Knitting Tribes

Knitting Tribes
The situation would be comical if it weren’t so depressing. One week I’m fielding drama from the “old guard” of the NSW Knitters Guild, convinced that I’m intent on destroying traditional knitting from within with my radical ideas about “email” and “the Internet.” The next week I’m copping it from the “punk rock” guerilla knitters, accusing me of being a Granny and Communist (yes, really) for saying that I think most knitted graffiti is a waste of time.

Obviously the issue is that a lot of people identify really, really strongly with their particular niche hobby community (be it knitting, Star Trek, or the Dallas Cowboys). Saying you dislike an aspect of that community is tantamount to personal insult. They all take it so deathly seriously. I just don’t get it. It’s just sticks and string! I’m not offended by people who don’t like knitting. It doesn’t define me as a person. I don’t take it as a personal insult when someone says they don’t see the point in knitting socks. Sometimes I take it as an opportunity to try to sway them to my side, but I’d never use it as an excuse to insult and demean them. If you think that someone saying they dislike your preferred style of knitting project (or your favorite band or TV show) is equivalent to them saying that you are a bad person, then there’s really no way to have a rational discussion or debate about it.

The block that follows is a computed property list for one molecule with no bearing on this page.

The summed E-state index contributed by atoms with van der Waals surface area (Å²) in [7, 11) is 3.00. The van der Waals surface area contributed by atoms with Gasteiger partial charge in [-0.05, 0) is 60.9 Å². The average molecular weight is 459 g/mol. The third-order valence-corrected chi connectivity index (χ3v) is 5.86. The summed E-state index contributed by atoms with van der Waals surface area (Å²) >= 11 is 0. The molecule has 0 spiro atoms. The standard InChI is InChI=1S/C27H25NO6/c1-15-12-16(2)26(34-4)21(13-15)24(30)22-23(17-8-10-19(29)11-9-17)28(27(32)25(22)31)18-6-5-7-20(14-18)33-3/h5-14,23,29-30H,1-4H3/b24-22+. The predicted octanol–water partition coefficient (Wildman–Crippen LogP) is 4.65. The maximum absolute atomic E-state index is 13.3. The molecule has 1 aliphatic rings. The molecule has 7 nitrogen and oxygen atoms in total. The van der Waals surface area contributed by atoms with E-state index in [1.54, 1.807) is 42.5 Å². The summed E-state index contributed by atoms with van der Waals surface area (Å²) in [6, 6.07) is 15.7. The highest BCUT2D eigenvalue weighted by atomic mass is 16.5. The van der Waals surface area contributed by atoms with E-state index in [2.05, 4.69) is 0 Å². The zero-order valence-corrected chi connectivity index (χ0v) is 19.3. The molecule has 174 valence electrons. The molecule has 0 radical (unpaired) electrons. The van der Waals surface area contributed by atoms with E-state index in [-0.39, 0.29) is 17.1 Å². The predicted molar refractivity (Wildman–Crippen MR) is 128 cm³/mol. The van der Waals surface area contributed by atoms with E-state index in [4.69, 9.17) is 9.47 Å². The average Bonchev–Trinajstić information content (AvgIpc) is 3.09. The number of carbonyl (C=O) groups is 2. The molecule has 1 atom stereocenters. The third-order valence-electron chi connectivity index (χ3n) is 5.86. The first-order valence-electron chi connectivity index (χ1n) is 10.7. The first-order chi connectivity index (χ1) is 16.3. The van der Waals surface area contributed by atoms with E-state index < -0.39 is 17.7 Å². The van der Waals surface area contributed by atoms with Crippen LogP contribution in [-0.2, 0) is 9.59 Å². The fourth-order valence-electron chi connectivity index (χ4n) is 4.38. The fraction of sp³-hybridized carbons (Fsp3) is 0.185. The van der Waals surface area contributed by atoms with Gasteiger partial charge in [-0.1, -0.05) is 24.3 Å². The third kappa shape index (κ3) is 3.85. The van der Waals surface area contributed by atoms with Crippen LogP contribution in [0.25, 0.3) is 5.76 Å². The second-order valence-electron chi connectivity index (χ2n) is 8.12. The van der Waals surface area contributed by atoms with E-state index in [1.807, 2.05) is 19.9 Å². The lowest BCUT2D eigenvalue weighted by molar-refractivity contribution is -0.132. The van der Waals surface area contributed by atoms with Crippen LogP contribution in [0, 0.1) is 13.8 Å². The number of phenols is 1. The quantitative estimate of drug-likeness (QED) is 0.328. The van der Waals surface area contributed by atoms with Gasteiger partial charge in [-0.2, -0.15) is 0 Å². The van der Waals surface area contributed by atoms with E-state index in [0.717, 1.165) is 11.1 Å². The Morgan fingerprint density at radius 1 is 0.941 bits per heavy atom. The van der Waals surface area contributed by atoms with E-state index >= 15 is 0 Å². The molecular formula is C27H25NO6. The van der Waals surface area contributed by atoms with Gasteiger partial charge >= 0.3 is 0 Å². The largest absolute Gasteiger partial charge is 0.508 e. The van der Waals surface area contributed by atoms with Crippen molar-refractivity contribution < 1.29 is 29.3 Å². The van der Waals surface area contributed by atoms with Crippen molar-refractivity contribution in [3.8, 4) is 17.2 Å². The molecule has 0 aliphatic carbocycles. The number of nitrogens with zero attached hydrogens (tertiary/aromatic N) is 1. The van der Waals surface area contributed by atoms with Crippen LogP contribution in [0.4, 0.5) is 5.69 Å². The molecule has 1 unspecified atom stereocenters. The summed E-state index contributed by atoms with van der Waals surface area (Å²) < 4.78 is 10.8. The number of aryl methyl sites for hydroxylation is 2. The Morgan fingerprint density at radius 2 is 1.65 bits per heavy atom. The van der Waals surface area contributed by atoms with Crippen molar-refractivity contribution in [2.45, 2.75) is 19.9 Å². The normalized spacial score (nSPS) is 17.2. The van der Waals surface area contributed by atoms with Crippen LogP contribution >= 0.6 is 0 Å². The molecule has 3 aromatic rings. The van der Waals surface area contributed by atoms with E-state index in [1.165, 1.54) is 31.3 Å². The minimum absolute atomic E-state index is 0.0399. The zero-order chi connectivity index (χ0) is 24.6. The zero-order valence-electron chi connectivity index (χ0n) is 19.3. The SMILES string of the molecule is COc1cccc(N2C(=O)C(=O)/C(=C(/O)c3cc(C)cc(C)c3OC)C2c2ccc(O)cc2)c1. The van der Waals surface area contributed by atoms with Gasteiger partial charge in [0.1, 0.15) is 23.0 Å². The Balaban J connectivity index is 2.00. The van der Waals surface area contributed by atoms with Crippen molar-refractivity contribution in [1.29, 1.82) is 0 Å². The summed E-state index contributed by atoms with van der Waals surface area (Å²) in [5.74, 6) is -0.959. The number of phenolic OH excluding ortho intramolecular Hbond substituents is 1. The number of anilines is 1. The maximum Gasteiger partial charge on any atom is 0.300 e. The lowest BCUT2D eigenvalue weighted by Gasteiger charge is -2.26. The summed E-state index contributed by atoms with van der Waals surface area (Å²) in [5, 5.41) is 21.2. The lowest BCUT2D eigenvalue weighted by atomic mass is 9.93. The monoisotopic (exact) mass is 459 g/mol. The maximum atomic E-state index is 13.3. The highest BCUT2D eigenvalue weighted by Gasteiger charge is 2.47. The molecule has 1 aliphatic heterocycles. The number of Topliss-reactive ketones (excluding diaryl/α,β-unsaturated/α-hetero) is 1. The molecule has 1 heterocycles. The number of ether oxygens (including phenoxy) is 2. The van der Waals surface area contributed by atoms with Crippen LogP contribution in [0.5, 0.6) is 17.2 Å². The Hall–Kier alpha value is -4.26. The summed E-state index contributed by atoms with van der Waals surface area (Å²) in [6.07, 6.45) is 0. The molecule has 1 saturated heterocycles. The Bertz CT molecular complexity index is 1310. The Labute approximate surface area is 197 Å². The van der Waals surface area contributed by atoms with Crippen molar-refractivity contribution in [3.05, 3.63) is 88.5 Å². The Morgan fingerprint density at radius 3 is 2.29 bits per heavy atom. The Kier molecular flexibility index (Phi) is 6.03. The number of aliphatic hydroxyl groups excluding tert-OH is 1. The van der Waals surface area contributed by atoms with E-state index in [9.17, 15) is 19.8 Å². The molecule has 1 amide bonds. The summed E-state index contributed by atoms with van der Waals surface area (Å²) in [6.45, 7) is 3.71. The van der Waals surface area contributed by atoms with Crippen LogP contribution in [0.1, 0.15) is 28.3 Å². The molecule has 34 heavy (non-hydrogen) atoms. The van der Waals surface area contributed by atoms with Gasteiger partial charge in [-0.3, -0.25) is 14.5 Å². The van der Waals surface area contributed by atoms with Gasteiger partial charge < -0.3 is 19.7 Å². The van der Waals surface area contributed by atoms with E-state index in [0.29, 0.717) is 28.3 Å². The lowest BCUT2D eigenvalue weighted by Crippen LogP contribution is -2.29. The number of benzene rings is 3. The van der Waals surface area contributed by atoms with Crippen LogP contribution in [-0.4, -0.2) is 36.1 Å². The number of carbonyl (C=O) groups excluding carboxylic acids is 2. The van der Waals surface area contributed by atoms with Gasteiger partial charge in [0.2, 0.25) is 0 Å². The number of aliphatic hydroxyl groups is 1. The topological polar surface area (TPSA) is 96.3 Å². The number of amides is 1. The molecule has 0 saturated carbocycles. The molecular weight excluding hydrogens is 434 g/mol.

The only way to win is not to play, really. Militants (whether of the Old Guard or the New Subversives) really suck the fun out of everything.

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3 Comments

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  1. Ah, it makes me laugh a little bit. We are all still children. Must be something about the internet makes people irrational.

    Silly really.

  2. Been following the graffiti knitter discussion with interest. I don’t get it either. Guess I must be a really BAD person, too!

  3. I think that the problem is that some people seem to think they (and only they) are defining what knitting should be. The grafitti knitters are of course free to put theirs bits up everywhere; we are free to say we don’t want to participate. They don’t have to take that personally. The Guild ladies are perfectly free to think that they can control and define what knitting should be; we are free to disagree and say that it can be more than that. That’s not a judgement on them. But people have so much invested in their image of themselves as cool, as an expert, as a spokesperson that’s it’s hard for them to hear that there might be a quite reasonable point of view outside their own. Hence the descent into the personal.

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